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Financing Firms in Hibernation during the COVID-19 Pandemic


  • Tatiana Didier

    () (World Bank Group)

  • Federico Huneeus

    () (Yale University and Central Bank of Chile)

  • Mauricio Larrain

    () (Financial Market Commission & PUC Chile)

  • Sergio L. Schmukler

    () (World Bank)


The coronavirus (COVID-19) pandemic has halted economic activity worldwide, hurting firms and pushing them toward bankruptcy. This paper provides a unified framework to organize the policy debate related to firm financing during the downturn, centered along four main points. First, the economic crisis triggered by the spread of the virus is radically different from past crises, with important consequences for optimal policy responses. Second, to avoid inefficient bankruptcies and long-term detrimental effects, it is important to preserve firms' relationships with key stakeholders, like workers, suppliers, customers, and creditors. Third, firms can benefit from "hibernating," using the minimum bare cash necessary to withstand the pandemic, while using credit to remain alive until the crisis subdues. Fourth, the existing legal and regulatory infrastructure is ill-equipped to deal with an exogenous systemic shock such as this pandemic. Financial sector policies can help increase the provision of credit, while posing difficult choices and trade-offs.

Suggested Citation

  • Tatiana Didier & Federico Huneeus & Mauricio Larrain & Sergio L. Schmukler, 2020. "Financing Firms in Hibernation during the COVID-19 Pandemic," Mo.Fi.R. Working Papers 162, Money and Finance Research group (Mo.Fi.R.) - Univ. Politecnica Marche - Dept. Economic and Social Sciences.
  • Handle: RePEc:anc:wmofir:162

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    References listed on IDEAS

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    RePEc Biblio mentions

    As found on the RePEc Biblio, the curated bibliography for Economics:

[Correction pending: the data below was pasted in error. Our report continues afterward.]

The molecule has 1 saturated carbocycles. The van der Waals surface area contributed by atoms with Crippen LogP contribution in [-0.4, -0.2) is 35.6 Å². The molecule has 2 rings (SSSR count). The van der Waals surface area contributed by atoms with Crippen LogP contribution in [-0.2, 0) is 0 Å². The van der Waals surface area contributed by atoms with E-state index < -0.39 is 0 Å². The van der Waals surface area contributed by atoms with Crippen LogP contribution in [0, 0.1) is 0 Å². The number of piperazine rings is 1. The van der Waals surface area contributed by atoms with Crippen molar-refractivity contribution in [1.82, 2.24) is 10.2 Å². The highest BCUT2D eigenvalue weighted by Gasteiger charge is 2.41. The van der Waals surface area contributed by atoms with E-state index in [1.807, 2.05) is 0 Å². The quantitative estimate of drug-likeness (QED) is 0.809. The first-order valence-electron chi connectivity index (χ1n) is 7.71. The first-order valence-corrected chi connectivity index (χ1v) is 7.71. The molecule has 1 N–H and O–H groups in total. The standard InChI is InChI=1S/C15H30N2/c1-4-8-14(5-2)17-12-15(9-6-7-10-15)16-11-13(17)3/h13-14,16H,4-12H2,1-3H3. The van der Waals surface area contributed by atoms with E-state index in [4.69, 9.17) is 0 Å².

1. > Economics of Welfare > Health Economics > Economics of Pandemics > Specific pandemics > Covid-19 > Economic consequences > Finance and credit
    2. > Economics of Welfare > Health Economics > Economics of Pandemics > Specific pandemics > Covid-19 > Economic consequences > Finance and credit
    3. > Economics of Welfare > Health Economics > Economics of Pandemics > Specific pandemics > Covid-19 > Long-term consequences


    Citations are extracted by the CitEc Project, subscribe to its RSS feed for this item.

    Cited by:

    1. David E. Bloom & Michael Kuhn & Klaus Prettner, 2020. "Modern Infectious Diseases: Macroeconomic Impacts and Policy Responses," NBER Working Papers 27757, National Bureau of Economic Research, Inc.
    2. World Bank, 2020. "Indonesia Economic Prospects, July 2020," World Bank Other Operational Studies 34123, The World Bank.
    3. Elie Bouri & Oguzhan Cepni & David Gabauer & Rangan Gupta, 2020. "Return Connectedness across Asset Classes around the COVID-19 Outbreak," Working Papers 202047, University of Pretoria, Department of Economics.
    4. Josef Baumgartner & Jürgen Bierbaumer-Polly & Marian Fink & Klaus S. Friesenbichler & Serguei Kaniovski & Michael Klien & Simon Loretz & Hans Pitlik & Silvia Rocha-Akis & Franz Sinabell & Alexander Sc, 2020. "Ökonomische Bewertung der in der Regierungsklausur am 16. Juni 2020 vorgestellten Maßnahmen," WIFO Studies, WIFO, number 66415, December.
    5. Donato Masciandaro, 2020. "Ecb Helicopter Money: Economic And Political Economy Arithmetics," BAFFI CAREFIN Working Papers 20138, BAFFI CAREFIN, Centre for Applied Research on International Markets Banking Finance and Regulation, Universita' Bocconi, Milano, Italy.
    6. Loayza,Norman V., 2020. "Costs and Trade-Offs in the Fight Against the COVID-19 Pandemic : A Developing Country Perspective," Research and Policy Briefs 148535, The World Bank.

    More about this item


    Cash crush; coronavirus; credit risk; nancial policies; rm relationships;

    JEL classification:

    • G21 - Financial Economics - - Financial Institutions and Services - - - Banks; Other Depository Institutions; Micro Finance Institutions; Mortgages
    • G28 - Financial Economics - - Financial Institutions and Services - - - Government Policy and Regulation
    • G32 - Financial Economics - - Corporate Finance and Governance - - - Financing Policy; Financial Risk and Risk Management; Capital and Ownership Structure; Value of Firms; Goodwill
    • G33 - Financial Economics - - Corporate Finance and Governance - - - Bankruptcy; Liquidation
    • G38 - Financial Economics - - Corporate Finance and Governance - - - Government Policy and Regulation
    • I18 - Health, Education, and Welfare - - Health - - - Government Policy; Regulation; Public Health

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